Book: Blondel Medieval Bagpipe Collection 2

SKU: B10

Trios and duos for bagpipes in G and C, or other Medieval instruments. Arranged by Lizzie Gutteridge.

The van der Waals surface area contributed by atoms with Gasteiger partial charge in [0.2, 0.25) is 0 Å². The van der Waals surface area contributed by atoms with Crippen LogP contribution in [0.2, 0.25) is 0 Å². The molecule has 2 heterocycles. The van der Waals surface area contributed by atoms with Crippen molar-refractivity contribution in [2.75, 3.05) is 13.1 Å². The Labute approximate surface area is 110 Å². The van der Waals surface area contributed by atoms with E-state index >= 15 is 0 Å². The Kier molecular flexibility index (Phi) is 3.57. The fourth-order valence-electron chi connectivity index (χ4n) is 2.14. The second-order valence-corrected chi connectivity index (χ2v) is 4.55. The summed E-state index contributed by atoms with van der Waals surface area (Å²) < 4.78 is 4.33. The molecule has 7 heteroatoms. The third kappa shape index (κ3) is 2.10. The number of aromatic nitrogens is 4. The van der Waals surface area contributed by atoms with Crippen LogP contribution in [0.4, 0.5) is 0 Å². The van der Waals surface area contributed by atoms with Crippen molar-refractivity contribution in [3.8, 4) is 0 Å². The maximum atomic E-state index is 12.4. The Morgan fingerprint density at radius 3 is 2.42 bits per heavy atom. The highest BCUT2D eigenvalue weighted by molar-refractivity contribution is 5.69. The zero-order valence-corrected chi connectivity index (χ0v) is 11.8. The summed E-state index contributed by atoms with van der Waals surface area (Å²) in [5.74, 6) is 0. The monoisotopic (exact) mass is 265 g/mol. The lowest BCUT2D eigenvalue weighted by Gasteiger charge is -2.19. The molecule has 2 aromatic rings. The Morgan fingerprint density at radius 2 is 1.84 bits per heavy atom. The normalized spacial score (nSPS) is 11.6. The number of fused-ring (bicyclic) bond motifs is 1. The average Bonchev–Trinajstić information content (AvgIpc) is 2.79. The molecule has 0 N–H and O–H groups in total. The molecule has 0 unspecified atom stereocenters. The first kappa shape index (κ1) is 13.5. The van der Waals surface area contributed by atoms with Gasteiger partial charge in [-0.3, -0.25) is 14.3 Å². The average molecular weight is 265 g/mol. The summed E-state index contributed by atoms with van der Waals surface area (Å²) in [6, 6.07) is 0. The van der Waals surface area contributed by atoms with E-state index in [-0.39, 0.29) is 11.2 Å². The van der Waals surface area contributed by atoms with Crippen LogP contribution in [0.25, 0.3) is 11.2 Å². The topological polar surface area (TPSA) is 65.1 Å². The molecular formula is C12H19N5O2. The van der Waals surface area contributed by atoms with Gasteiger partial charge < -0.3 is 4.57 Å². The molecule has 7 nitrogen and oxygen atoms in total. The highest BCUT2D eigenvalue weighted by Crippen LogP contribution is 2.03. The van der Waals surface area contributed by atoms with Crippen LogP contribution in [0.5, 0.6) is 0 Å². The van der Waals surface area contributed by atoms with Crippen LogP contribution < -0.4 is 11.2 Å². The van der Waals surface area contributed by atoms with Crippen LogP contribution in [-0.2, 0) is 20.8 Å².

The late 13thc motet Alle, psallite/Alleluia (Montpellier) is a sacred motet in the Parisian Notre Dame style. Its repeating and expanding phrases pass back and forth between the upper voices, creating a sense of heightening tension. All the notes are original, all I have done is chose an appropriate key and to remove some rests which might prove awkward to the piper. Chanterai por mon corage (Guiot de Dijon, fl. 1215-25) is is a monophonic song in the Burgundian trouvère tradition, in which a lady, left behind by her pilgrim (crusading) lover, tells of her pain at his absence. The final verse contains a wonderfully human touch: “I  regret not having gone along with him; he sent me the shirt he had been wearing, for me to embrace...” The other Trouvère song in this collection, Au renouvel du tens (Manuscrit du Roy, BnF 884) has a much lighter tone: in and early version of the cliché “As I rode out one spring morning...” the singer reports an overheard conversation between two ladies about the relative merits of a poor but well mannered and beautiful lover as opposed to one who is rich, rude & ugly. For both of these pieces I have added a lower part for C pipes. Fowles in the frith (MS. Douce 139) is one of a handful of early English language secular songs to have survived in personal notebooks, in this case amongst legal texts belonging to a monk. The lyrics are Powerfully evocative with their Anglo-Saxon alliteration and rhyming scheme, and tell of the singer's empathy with the suffering of the birds and fishes. Both lines here are original, but I have had to change a note in the first bar of the lower part in order to fit it on the C pipe. The “Ductia” (Harley 978) in this book in fact has no title in the original manuscript. It is one of 3 untexted 2-part pieces found (again) amongst personal notes, this time on subjects ranging from herb law and medicine to odds and ends of history and drinking songs. The famous song “Sumer is I cumen in” is also found in this source. These pieces are often referred to as ductias – a kind of dance mentioned by scholars of the same period, and their structure lends them to the layering up of extra repeats of the same material to make 3 or even 4 part harmonies, as I have done in the 2nd half here. The Salterello (Add MS 29987) was a dance form found in 4 examples of instrumental pieces in one Tuscan manuscript during the late 14th century. It is also the name of a dance step and related tempo in the 15th century, and dances named “Salterello” contuniue to appear throughout the 16th century and beyond. The 14th century examples, including this one, follow a fairly typical Medieval dance structure of repeated and expanded material punctuated by “open” and “closed” refrains. The lower voice here is composed by myself for C pipes. The lied (song) Elslein, liebstes Elselein (Glogauer liederbuch) is one of those popluar 15th century tunes which was adopted and re-arranged repeatedly. The other famous 15th century version is by Ludwig Senfl and there are also several 19th century settings. In this arrangement all 3 lines are original but the middle voice has been brought up an octave to allow it to fit G pipes. Of course if you have some very low G pipes, or want to use another instrument, then you can put it back down in its proper place. Gabriel fram Heven-King (XXIX, fo. 36V & Cambridge MS Add. 710) is an English language setting (or two of them in fact) of the popular Parisian carol Angelus ad Virginem. The two part setting is entirely original, the  three part version requires two sets of C pipes – if the middle line is played on C pipes which are higher in pitch than your G pipe, or perhaps on another instrument such as a recorder, then your octaves will be correct but the overall tone might be fairly strident. This arrangement also works well, however, with 2 sets of big C pipes both playing below the G pipe on the melody.

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